Last week I talked about “the business lane” as we address our priorities and challenges: public safety, a potential St. Paul sales tax proposal, proposed family leave mandates, housing in a rent control environment, our unsheltered population, all of which impact our success in welcoming and supporting business development. Today I want to talk about two more of these topics: proposed family leave mandates and housing in a rent-controlled environment.
Read more in “It’s Our Business”….
First off, the proposed family leave mandates. Amanda Duerr gave us all the heads up last week that Paid Family and Medical Leave (S.F. 2) had its first Senate committee stop, in the Jobs and Economic Development Committee. This past Thursday Governor Walz released the second of four parts of his budget recommendations, $4.1B in proposals that included the creation of a paid family and medical leave program. The current paid leave proposal being advanced by DFL lawmakers would offer up to 12 weeks of partially paid time off for family reasons. It also would provide up to 12 weeks of medical leave. The program would be funded by a payroll tax (currently proposed at 0.7%, up from 0.6% earlier this month), which would be shared by employers and employees. In addition, the Governor’s budget recommendations call for giving workers up to 48 hours of “sick and safe” time each year. Both proposals are moving through the legislature. The MN Chamber has put together a good one-pager on the proposal.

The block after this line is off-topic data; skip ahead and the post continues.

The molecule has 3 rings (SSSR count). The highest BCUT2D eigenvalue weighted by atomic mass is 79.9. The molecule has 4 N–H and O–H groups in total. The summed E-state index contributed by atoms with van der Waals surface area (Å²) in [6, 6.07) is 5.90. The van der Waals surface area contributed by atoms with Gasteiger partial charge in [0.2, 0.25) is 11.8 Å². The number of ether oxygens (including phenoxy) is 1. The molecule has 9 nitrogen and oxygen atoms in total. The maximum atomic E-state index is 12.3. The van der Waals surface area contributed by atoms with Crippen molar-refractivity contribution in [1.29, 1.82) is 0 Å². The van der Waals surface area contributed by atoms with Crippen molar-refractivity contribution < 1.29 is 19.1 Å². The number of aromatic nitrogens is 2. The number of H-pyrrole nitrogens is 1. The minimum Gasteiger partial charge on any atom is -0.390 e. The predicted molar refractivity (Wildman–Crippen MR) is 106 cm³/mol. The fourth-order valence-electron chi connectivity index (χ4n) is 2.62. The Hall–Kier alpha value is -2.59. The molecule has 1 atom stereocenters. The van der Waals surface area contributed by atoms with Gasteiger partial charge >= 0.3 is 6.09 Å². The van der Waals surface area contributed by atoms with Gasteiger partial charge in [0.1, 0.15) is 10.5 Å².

I have a couple of concerns. First, is the tails. The long-term implications to budgets at all levels – government and businesses. Using one-time surplus money to initiate programs with ongoing budgetary commitments is a dangerous game at best. Second, is the “mandate” rather than “incentive” approach. Large companies have strong benefits packages that rival anything the government could require (often better), and the smaller companies already provide as many benefits as they can afford. Charlie Weaver of the MN Business Partnership is referenced in this Star Tribune article as saying, “just do no harm.” Employers are in the best position to design benefits packages that serve the distinct needs of their employees. And companies serious about retaining employees already understand the importance of investing in people. A mandate like this could do some serious harm.
Next is housing in a rent-controlled environment. Last week I spoke on a panel about rent control and I shared my observations about how it’s going so far in St. Paul. Lest I get too hyperbolic, let’s stick to numbers that I shared: from 2020 to 2022, St. Paul’s multi-unit housing permits issued (per HUD data) went from 2036 to 937. During the same period, Maplewood’s permits increased from 8 to 148. People, housing development is still happening. It’s just moving out of St. Paul. I also reference a Jan 2022 NMHC survey (National Multifamily Housing Council): the survey indicated that apartment market conditions have generally improved. That said, in rent-controlled markets, 58% of national developers surveyed are reducing or avoiding investment; and of those, 26% are specifically avoiding Minnesota.
I absolutely am on the side of those most vulnerable to affordable housing shortages. And I believe rent control is hurting – not helping – our renters. My opposition to rent control has three faces:
What are your thoughts on this? I’d love to know!
See you in the trenches.